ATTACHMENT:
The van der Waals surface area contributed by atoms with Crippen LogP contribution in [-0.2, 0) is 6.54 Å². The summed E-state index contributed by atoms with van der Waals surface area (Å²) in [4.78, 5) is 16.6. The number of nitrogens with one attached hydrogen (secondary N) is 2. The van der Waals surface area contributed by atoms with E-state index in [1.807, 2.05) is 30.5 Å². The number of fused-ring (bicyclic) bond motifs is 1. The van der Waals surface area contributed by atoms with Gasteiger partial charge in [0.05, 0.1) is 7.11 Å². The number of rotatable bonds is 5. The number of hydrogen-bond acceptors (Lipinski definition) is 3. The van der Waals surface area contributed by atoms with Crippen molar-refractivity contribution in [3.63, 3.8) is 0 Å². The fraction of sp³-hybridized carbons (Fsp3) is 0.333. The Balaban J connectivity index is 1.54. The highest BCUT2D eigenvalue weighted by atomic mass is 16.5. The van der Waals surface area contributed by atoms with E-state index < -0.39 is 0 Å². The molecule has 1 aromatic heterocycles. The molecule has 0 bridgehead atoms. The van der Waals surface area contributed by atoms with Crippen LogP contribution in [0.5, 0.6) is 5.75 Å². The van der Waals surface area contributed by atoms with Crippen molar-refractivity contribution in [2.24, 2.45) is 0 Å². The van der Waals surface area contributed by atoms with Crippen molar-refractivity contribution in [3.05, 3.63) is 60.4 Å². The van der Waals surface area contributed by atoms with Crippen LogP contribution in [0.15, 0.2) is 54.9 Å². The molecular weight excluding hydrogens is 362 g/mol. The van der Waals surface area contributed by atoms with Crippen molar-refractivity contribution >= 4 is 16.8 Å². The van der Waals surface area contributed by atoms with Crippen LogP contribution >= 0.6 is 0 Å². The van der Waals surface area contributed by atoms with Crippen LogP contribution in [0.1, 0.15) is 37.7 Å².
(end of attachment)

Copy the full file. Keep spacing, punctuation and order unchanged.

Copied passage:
The van der Waals surface area contributed by atoms with Crippen LogP contribution in [-0.2, 0) is 6.54 Å². The summed E-state index contributed by atoms with van der Waals surface area (Å²) in [4.78, 5) is 16.6. The number of nitrogens with one attached hydrogen (secondary N) is 2. The van der Waals surface area contributed by atoms with E-state index in [1.807, 2.05) is 30.5 Å². The number of fused-ring (bicyclic) bond motifs is 1. The van der Waals surface area contributed by atoms with Gasteiger partial charge in [0.05, 0.1) is 7.11 Å². The number of rotatable bonds is 5. The number of hydrogen-bond acceptors (Lipinski definition) is 3. The van der Waals surface area contributed by atoms with Crippen molar-refractivity contribution in [3.63, 3.8) is 0 Å². The fraction of sp³-hybridized carbons (Fsp3) is 0.333. The Balaban J connectivity index is 1.54. The highest BCUT2D eigenvalue weighted by atomic mass is 16.5. The van der Waals surface area contributed by atoms with E-state index < -0.39 is 0 Å². The molecule has 1 aromatic heterocycles. The molecule has 0 bridgehead atoms. The van der Waals surface area contributed by atoms with Crippen LogP contribution in [0.5, 0.6) is 5.75 Å². The van der Waals surface area contributed by atoms with Crippen molar-refractivity contribution in [2.24, 2.45) is 0 Å². The van der Waals surface area contributed by atoms with Crippen molar-refractivity contribution in [3.05, 3.63) is 60.4 Å². The van der Waals surface area contributed by atoms with Crippen LogP contribution in [0.15, 0.2) is 54.9 Å². The molecular weight excluding hydrogens is 362 g/mol. The van der Waals surface area contributed by atoms with Crippen molar-refractivity contribution >= 4 is 16.8 Å². The van der Waals surface area contributed by atoms with Crippen LogP contribution >= 0.6 is 0 Å². The van der Waals surface area contributed by atoms with Crippen LogP contribution in [0.1, 0.15) is 37.7 Å².